Linwood Barclay. Bad Move. USA: Wheeler Large Print Hardcover, 2004.
Did I notice I'd ordered the large print version? No. Did I love this book? Yes. The plan is to work my way chronologically through Barclay's prolific output. Not that the same characters reappear (at least not yet). But the author is adept at portraying ordinary, decent people whose lives turn upside down. In this case, meet the Walkers, living in a construction zone of suburban housing. Husband and father Zack is just a teeny bit zealous about protecting the safety of his family, at the risk of being called a paranoid control freak by his teenagers. He gives new meaning to the phrase "acting out."
Then he overdoes it with one bad move and all hell breaks loose with largely hilarious consequences, something like watching a pratfall comedy film. A comedy of compounded errors. We follow Zack's train of thought as he bumbles through desperate attempts to remedy the situation, encountering a few murders along the way. Property developers, environmental activists, local councillors, shifty neighbours, all get into the act. Each new character Zack meets, each small incident, fits into the plot in some way, with a perfect ending admirably tying up every loose end. Sorry to see such a satisfactory story end!
The wife gets angry:
The remainder of the day before had not gone well. I expected to make amends with Sarah shortly after I returned with her car. But she took the car out again as soon as I was back with it. She went, it turned out, to the drugstore, and bought a tube of ointment for my burned hand. She pulled into the driveway half an hour after she'd left and found me sitting at the kitchen table, where I had been wondering whether Sarah had left me for good and what that meant in terms of how many hamburgers I should throw onto the barbecue. She pulled the tube out of her purse and nailed me right in the eye. (58)
A neighbour hears about a bad move:
She [Trixie] wasn't a judgmental person. She was open-minded on social issues and tolerant of human frailties. Over earlier cups of coffee, she'd advocated same-sex marriages, defended Bill Clinton's personal behaviour, refused to demonize welfare recipients. And she called things as she saw them.
"God, Zack," she said, shaking her head and reaching for one of the Peek Freans cookies I'd set out on a plate. Sarah'd taught me never to serve right out of the bag. "You're a piece of work. And a control freak. Where do you get off, trying to control everyone else's behavior?"
"Sarah called me an asshole."
Trixie nodded. "Big surprise there." She had a bite of jelly cream. "What do the kids think when you pull a stunt like that?" (79)
Karin Fossum. Don't Look Back. Norwegian edition 1996. Vintage/Random House, 2002.
I'm sure I read some Fossum in the past but went back to an early book to get a grip on Detective Inspector Konrad Sejer who stars in many of her novels. It was so early, TPL sent it in the form of a tattered paperback [not exactly as illustrated]. By the end of the story I still did not have a gelling mental image of Sejer, the sort of slightly nebulous but comfortable feeling one often fastens to a good character. I'm willing to attribute the shortcoming to copious amounts of aspirin, not to Fossum. The story itself, and the mystery, helped keep me going through desperate root canal intervention.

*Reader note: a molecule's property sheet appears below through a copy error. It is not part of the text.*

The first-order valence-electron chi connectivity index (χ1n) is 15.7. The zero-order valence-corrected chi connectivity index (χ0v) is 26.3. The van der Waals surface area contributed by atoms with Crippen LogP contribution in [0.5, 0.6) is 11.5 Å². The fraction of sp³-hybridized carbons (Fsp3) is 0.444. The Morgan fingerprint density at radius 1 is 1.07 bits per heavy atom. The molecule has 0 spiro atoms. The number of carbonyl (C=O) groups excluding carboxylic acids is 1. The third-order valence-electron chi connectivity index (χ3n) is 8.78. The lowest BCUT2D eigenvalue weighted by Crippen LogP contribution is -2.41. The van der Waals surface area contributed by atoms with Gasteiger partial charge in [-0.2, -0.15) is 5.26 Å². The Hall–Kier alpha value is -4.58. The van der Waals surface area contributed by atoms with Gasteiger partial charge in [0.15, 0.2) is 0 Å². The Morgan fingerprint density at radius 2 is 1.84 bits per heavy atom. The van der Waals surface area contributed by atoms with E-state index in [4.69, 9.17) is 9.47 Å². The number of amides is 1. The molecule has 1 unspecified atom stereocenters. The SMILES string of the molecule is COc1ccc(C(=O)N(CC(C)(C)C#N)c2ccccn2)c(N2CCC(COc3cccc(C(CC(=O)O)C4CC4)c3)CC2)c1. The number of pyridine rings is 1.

The murder of the most popular girl in a Norwegian village baffles everyone. Sejer and his younger sidekick Skarre interview the entire neighbourhood, slowly uncovering old sufferings and hidden guilt in their private lives. Could any of these local people or their past secrets be related to Annie's death? Or was her death due to a character flaw of her own, inviting death from a still-unknown sinister stranger? Sejer patiently proceeds and delves. He is unlike the darker detective heroes of Scandinavian crime literature; his generally unruffled methodology almost (perversely) hampered my empathy with him. Yet Fossum's works are particularly sympathetic in portraying the social damage of crime upon families.
"What have you been doing?"
"I visited Halvor's grandmother."
"She served me coffee and lefse, along with all the misery of her old age. I now know what it's like to get old."
"What's it like?"
"A gradual decline. An insidious, almost unnoticeable process that you only discover at sudden, shocking moments."
Skarre sighed like an old man and shook his head anxiously.
"The cell division process decreases, that's what it's all about. It slows down more and more, until the cells practically stop renewing themselves altogether, and everything starts to shrink. In fact, that's the first stage of the decomposition process, and it starts when you're about 25."
"That's tough, all right. That means you're well on your way. I think you're actually looking a little older already." (148)
Loss of a child:
"People often try to imagine what it's like." He stared at Sejer with weary eyes. "They do it with the best of intentions. Try to picture the empty bed and imagine themselves standing there and staring at it. And I did do that often. But the empty bed is only part of it. I got up every morning and went out to the bathroom, and there was his toothbrush under the mirror. The kind that changes colours when it gets warm. The rubber duck on the edge of the bath. His slippers under the bed. I caught myself setting too many places at the table for dinner, I did it for days. There were stuffed animals that he had left in the car. Months later I found a Band-Aid under the sofa." (217)